Hitoyoshi was playing the guitar as he waited for Shiba to wake up. That’s a creative side of him that’s completely consistent with his first instinct to try to talk things out (at least in the “present” time line). It makes me more curious than ever to find out what disillusioned him in the future timeline.

When the merged android spoke, its voice was a blend of the man and woman androids’ voices. I thought that was a poignant touch.

I said it before, and I’ll probably say it again. I love the ending animation and music.

What I Liked Less

When anime shows scientists at work, why are they always swirling liquids around in test tubes? Shouldn’t they have other experiments to conduct? And why no eye protection? Latex gloves? I think that a show as otherwise creative as this one could find a better way to show a scientist at work.

Scientists always seem to be swirling test tubes. Capture from the Funimation stream.

I didn’t understand why the androids had to merge. Why couldn’t the scientists who made them make two embodiments of righteousness? I supposed thematically that would not work, but without what I would perceive as a “better” explanation, their search for other, while sentimentally satisfying, was intellectually disappointing.

It was gratifying to see Hitoyoshi reattach the female android’s arm near the end of the episode. However, when she lost her arm earlier, she appeared to damage it. In other words, it didn’t look like it would cleanly reattach. Maybe Hitoyoshi or his father fixed it, but that detail still bugged me.

The ending left me deflated. Was it intentionally vague? Will it continue next week? After processing present and future timelines for the entire episode, I didn’t have enough mental elasticity to deal with the ending!


I think I understand what the writers are trying to do with the split timeline. The question for me still remains: is the effect worth it? I find it sometimes hard to remember the details between the two timelines. I’m still interested! I still really want to know what drove Hitoyoshi to leave the Superhuman Bureau. Is he still with Emi Kino? Is he really the Bureau’s enemy, or is he more of a free agent? In spite of that interest, though, I find myself tired after trying to sort through the implications of both time lines.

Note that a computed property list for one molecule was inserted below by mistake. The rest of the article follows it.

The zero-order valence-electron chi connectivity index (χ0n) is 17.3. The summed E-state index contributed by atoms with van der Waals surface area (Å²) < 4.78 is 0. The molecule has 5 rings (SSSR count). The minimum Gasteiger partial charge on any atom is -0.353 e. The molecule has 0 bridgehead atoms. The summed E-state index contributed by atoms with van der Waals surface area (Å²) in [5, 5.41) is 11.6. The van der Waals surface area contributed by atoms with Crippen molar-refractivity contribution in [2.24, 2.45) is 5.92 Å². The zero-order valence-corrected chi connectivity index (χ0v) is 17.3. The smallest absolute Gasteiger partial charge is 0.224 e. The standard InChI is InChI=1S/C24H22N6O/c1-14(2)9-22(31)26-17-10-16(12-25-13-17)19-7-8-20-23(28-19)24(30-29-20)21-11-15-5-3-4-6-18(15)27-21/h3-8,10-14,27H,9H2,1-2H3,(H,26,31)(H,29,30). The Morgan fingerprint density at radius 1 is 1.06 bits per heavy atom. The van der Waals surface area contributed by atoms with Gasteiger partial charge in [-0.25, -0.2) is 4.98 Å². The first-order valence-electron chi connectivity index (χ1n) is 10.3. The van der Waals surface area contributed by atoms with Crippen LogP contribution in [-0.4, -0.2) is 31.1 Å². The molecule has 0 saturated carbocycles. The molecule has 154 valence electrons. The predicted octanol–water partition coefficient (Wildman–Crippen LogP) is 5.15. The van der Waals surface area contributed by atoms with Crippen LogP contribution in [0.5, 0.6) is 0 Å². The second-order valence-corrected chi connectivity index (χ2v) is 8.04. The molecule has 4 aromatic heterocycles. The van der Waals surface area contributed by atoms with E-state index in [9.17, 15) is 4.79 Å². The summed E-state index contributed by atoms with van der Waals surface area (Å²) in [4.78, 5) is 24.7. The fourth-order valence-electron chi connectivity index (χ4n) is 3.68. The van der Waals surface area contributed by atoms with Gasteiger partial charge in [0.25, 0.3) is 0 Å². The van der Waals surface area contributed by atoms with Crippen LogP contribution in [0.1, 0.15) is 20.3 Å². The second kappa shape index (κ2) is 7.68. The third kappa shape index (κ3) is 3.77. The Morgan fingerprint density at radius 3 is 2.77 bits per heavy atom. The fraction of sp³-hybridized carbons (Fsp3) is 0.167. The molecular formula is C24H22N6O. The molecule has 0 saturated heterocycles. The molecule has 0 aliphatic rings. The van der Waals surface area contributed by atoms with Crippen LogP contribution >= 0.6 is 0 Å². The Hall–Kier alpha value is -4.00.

It’s an old theme, but I enjoy seeing treatments of non-human, non-organic love. Capture from the Funimation stream.

Though this series is far from the first show to tackle the issue of non-human love, I welcome attempts to explore that topic. In this case, the show seemed to ask how different programmed android love really was. Humans have instincts; aren’t those analogous to programming in an android? If not, what’s the essential difference, especially if the androids are also given autonomous behavior? Nothing shockingly new, but it still captured my interest.

I didn’t like the ending this week. Like I said earlier, following the plot as it jumps forward and backward in time takes some energy. Trying to sort out an ending that might be intentionally vague or might be a cliff-hanger pushed my gnat-like attention span over the edge. That sounds more like a failing in myself than in the plot. I can’t exclude that possibility! But gnat-like or not, the attention span I have is the one I brought to this show. This episode was hard for me to embrace.